Global democracy declines for 16th year, annual index finds
Freedom around the world declined in 2021 for the 16th consecutive year, according to an annual report from Freedom House, which warns that countries including China and Russia are exporting authoritarianism.
Why it matters: "The leaders of China, Russia, and other dictatorships have succeeded in shifting global incentives, jeopardizing the consensus that democracy is the only viable path to prosperity and security, while encouraging more authoritarian approaches to governance," the report says.
- Undemocratic regimes are growing still more undemocratic as they bend institutions to their will and spread that model abroad, the authors write.
- So are established democracies like the U.S., where "internal forces have exploited the shortcomings in their systems, distorting national politics to promote hatred, violence, and unbridled power."
According to the index:
- 38% of the global population resides in countries that are "not free," the highest percentage since 1997, versus 20% living in "free" countries and 42% in "partly free" countries.
- There was better news from Ecuador, which moved into the "free" column after a smooth presidential transition; Chile, where democracy has held firm and arguably deepened amid social upheaval; and the Ivory Coast, which held relatively free parliamentary elections last spring.
- Finland, Norway and Sweden are the freest countries. Eritrea, North Korea, South Sudan, Syria and Turkmenistan the least free.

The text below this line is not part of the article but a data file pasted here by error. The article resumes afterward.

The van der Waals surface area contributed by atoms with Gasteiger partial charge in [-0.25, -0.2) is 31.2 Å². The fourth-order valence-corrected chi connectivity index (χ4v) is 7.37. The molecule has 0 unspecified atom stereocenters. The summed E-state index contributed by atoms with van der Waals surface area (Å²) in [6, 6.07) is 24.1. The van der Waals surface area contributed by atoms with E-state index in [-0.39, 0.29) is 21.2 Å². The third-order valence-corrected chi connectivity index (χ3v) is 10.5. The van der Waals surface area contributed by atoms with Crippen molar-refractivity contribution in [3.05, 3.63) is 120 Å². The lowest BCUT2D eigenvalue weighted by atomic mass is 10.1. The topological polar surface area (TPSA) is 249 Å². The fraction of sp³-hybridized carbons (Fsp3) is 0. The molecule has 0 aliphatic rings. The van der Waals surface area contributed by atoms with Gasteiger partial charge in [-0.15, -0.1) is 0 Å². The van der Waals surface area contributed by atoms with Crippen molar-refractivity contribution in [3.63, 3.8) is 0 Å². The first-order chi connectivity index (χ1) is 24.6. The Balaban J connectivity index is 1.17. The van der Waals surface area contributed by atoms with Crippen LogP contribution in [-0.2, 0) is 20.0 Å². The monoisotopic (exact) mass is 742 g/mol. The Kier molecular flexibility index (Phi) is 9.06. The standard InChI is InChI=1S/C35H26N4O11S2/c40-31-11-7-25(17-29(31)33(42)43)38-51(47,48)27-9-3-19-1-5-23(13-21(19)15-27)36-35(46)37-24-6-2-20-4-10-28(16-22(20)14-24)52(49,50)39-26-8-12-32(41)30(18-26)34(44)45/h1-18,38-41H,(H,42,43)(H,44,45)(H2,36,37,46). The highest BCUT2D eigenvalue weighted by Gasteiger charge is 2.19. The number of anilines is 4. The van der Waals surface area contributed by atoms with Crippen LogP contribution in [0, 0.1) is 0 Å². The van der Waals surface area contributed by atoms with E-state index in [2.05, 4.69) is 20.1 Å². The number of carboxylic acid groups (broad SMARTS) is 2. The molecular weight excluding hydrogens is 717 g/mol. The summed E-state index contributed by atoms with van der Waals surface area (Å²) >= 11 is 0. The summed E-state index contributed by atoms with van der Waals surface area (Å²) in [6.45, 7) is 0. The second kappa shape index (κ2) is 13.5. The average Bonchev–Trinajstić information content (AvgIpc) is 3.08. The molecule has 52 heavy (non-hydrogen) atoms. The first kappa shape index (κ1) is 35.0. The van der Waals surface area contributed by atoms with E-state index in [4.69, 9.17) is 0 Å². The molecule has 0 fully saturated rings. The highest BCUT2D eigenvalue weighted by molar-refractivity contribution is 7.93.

- Leaders in some authoritarian-leaning systems no longer feel the need for a "veneer" of democracy, the authors write, noting the "farcical" elections last year in Nicaragua and Russia.
- There was a surge of coups in 2021 including in Myanmar, Sudan and several West African states.
- Some leaders in democracies, such as former President Donald Trump in the U.S. and President Jair Bolsonaro in Brazil, "have taken to sowing distrust in elections" when in danger of losing power, the report notes.
- "Those countries that have struggled in the space between democracy and authoritarianism are increasingly tilting toward the latter," the authors write. The "partly free" ranks include India, which saw its ratings fall for a fourth consecutive year.
The bottom line: "Authoritarian leaders are no longer isolated holdouts in a democratizing world.
- "Instead they are actively collaborating with one another to spread new forms of repression and rebuff democratic pressure," the authors argue, citing the roles China and Russia have played in propping up faltering regimes in Belarus, Myanmar, Venezuela